Temperate macroalgal forests are among the most productive ecosystems in the world. Acoustic propagation measurements have been used to monitor primary production over broad spatial scales (101-103m) in seagrass meadows, and work is in development to assess the application of acoustics for measuring aggregate production in kelp beds and forests. In addition, scientific echosounders have been used routinely for mapping these benthic habitats and, in some cases, identify dominant species. Further advances in these areas require the development of species-specific acoustic models. However there is little knowledge of the acoustic properties of macroalgae, in part because measuring sound speed in large macroalgae is challenging due to their complex morphology. In this study four different methods are developed and trialled to determine the intrinsic sound speed of Ecklonia radiata tissue based on measurement of the time of flight of an ultrasonic pulse, while compressibility is calculated from density measurements. Direct methods involved lengths of stipe and tightly packed stacks of macroalgae blade tissue. Indirect methods focused on an entire intact macroalga submerged in seawater, and a homogenate solution containing seawater and blended blade tissue. Blade tissue showed a density contrast (relative to seawater) of 1.23 and a sound speed contrast of 1.0374 for the stacks. The homogenate solution gave a sound speed contrast of 1.0424. Stipe tissue density and sound speed were lower. Density contrast was 1.04 and sound speed contrasts were 1.0179 (SD=0.0025) and 1.0064 (SD=0.0032) depending on the sample. Whole macroalgae had age- and size-dependent densities with an average density contrast of 1.11 (SD=0.09) and showed an average sound speed of 1572.8m/s (17.8°C) and contrast of 1.0404 (SD=0.0139). Compressibility was higher in stipe than blade tissue, with 3.924e-10Pa-1 and 3.982e-10Pa-1 for stipes and 3.209e-10Pa-1 and 3.180e-10Pa-1 for blade in stacks and homogenate respectively. The results show that E. radiata sound speed and density are higher, and compressibility lower, than that of seawater. This is likely related to high concentrations of alginate, and other structural and storage carbohydrates in the macroalgae, and thus may vary seasonally. The differences between tissue types found for all properties reflect the morphology and anatomy of this macroalga, with tightly condensed chloroplast cells in blade tissue and loosely packed structural cells in the stipe. This research provides essential input parameters to numerical models that will enhance acoustic habitat mapping and allow the development of acoustic inverse methods. This may enable the estimation of aggregate primary production over large spatial scales in temperate kelp habitats, thus informing their future management.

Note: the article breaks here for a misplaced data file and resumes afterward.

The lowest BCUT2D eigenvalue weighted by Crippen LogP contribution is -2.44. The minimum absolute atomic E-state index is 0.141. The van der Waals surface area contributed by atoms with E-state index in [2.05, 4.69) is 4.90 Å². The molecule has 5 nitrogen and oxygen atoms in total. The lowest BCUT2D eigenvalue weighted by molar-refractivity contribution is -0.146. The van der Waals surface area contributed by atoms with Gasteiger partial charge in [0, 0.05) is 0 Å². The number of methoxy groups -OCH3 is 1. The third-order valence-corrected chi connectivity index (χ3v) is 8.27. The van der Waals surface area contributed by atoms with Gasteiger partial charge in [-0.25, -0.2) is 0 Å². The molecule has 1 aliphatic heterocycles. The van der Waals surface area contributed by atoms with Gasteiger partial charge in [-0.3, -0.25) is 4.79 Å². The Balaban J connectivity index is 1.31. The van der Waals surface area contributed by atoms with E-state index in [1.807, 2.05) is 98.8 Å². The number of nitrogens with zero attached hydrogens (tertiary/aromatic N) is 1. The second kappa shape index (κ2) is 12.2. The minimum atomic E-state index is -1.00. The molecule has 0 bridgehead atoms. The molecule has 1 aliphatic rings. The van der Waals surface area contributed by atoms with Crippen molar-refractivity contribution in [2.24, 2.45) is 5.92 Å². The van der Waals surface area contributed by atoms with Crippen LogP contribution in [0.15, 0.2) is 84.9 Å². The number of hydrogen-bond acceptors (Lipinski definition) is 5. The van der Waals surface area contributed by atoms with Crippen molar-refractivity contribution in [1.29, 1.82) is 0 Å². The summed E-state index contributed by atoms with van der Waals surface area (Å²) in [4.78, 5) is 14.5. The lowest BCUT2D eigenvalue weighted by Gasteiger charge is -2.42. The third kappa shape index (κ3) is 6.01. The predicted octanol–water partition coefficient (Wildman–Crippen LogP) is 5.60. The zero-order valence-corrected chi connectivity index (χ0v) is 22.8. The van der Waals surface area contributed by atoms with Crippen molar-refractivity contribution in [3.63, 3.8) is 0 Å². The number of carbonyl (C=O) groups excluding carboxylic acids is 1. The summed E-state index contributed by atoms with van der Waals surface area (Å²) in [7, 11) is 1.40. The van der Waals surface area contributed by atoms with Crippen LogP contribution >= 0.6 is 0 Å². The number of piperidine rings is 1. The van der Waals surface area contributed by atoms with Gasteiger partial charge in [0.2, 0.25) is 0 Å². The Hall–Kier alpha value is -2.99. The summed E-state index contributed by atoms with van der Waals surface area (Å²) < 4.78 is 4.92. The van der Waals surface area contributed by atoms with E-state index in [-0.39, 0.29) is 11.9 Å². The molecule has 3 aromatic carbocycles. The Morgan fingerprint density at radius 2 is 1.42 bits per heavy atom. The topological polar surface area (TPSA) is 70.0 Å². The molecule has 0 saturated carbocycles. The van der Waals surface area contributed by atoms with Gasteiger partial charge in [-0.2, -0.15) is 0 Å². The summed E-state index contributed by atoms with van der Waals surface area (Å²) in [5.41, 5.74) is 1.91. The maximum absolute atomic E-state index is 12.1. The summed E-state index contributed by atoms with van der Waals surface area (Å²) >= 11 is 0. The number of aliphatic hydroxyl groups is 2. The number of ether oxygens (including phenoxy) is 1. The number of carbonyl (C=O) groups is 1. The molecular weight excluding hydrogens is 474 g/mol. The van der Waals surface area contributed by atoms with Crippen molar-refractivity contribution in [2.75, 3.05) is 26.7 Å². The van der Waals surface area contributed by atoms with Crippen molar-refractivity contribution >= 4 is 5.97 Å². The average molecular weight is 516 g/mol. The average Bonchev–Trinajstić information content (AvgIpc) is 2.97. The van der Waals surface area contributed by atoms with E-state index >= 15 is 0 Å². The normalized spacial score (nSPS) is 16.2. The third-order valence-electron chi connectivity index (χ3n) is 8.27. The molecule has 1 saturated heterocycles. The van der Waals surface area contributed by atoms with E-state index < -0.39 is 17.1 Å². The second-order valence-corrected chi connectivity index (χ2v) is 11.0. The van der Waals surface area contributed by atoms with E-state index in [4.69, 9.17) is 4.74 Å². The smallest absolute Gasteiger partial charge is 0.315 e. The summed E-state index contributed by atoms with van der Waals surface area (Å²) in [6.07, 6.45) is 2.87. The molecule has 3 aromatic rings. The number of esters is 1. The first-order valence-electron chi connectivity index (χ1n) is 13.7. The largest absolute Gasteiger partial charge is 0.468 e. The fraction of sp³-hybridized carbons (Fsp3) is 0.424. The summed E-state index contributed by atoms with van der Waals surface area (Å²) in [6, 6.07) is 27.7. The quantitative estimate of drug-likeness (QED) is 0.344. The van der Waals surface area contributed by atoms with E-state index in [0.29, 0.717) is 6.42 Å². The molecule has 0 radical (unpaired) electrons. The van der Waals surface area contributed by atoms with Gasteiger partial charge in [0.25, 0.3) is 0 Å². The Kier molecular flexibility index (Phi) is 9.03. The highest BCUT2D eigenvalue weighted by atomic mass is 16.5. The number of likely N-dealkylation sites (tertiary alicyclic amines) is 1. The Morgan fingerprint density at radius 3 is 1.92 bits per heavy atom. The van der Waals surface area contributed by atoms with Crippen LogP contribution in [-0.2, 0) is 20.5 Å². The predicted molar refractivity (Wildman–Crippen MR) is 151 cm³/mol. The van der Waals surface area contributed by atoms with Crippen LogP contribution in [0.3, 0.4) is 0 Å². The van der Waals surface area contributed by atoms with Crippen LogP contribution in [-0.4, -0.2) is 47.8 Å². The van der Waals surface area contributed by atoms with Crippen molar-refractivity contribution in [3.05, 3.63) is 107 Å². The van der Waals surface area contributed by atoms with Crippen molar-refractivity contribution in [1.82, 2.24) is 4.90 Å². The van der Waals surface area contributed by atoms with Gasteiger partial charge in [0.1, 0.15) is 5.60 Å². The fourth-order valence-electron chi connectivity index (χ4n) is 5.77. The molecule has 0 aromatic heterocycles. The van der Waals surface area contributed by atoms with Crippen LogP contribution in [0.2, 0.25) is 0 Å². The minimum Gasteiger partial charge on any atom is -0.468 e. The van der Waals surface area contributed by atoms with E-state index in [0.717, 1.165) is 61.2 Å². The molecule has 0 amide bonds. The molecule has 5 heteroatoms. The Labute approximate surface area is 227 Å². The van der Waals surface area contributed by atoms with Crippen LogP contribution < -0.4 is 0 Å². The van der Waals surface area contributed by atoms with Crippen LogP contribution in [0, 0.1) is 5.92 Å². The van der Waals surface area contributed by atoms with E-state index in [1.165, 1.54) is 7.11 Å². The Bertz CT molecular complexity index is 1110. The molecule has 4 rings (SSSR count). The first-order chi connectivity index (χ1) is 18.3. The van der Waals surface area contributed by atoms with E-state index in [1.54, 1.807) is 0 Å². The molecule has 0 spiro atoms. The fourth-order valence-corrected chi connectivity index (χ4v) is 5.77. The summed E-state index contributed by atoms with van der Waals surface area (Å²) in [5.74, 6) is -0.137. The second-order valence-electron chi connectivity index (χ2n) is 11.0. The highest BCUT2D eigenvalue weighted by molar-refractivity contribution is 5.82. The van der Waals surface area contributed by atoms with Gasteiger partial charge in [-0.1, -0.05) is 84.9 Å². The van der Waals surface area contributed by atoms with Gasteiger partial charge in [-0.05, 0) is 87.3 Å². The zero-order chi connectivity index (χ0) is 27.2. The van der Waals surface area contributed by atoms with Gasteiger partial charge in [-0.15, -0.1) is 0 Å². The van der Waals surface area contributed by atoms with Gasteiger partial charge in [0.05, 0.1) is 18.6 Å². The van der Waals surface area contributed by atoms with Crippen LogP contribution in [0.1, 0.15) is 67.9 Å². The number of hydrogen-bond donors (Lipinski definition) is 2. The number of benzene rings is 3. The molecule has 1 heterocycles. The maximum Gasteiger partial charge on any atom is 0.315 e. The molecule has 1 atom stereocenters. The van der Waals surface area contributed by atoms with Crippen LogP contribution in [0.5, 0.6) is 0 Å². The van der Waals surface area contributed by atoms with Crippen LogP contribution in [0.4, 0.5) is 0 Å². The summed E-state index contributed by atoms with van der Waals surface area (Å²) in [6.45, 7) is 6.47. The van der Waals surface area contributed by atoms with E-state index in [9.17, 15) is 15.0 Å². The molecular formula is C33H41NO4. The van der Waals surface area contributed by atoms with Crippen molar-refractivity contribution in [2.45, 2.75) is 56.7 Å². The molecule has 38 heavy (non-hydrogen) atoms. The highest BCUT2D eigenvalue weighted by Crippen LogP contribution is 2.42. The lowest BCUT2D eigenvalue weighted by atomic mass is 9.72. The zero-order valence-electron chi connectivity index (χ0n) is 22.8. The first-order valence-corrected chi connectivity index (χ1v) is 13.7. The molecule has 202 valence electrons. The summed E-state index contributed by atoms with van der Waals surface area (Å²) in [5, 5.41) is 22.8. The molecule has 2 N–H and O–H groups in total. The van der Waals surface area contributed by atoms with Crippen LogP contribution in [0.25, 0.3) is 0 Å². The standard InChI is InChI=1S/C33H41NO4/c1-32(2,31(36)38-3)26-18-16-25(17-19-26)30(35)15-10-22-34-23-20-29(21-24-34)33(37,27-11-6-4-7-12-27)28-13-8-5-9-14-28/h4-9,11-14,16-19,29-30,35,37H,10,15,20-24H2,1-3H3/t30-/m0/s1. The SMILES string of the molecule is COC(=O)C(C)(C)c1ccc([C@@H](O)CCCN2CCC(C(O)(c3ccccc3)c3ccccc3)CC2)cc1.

|Number of pages||11|
|Journal||Journal of Experimental Marine Biology and Ecology|
|Publication status||Published - 1 Dec 2014|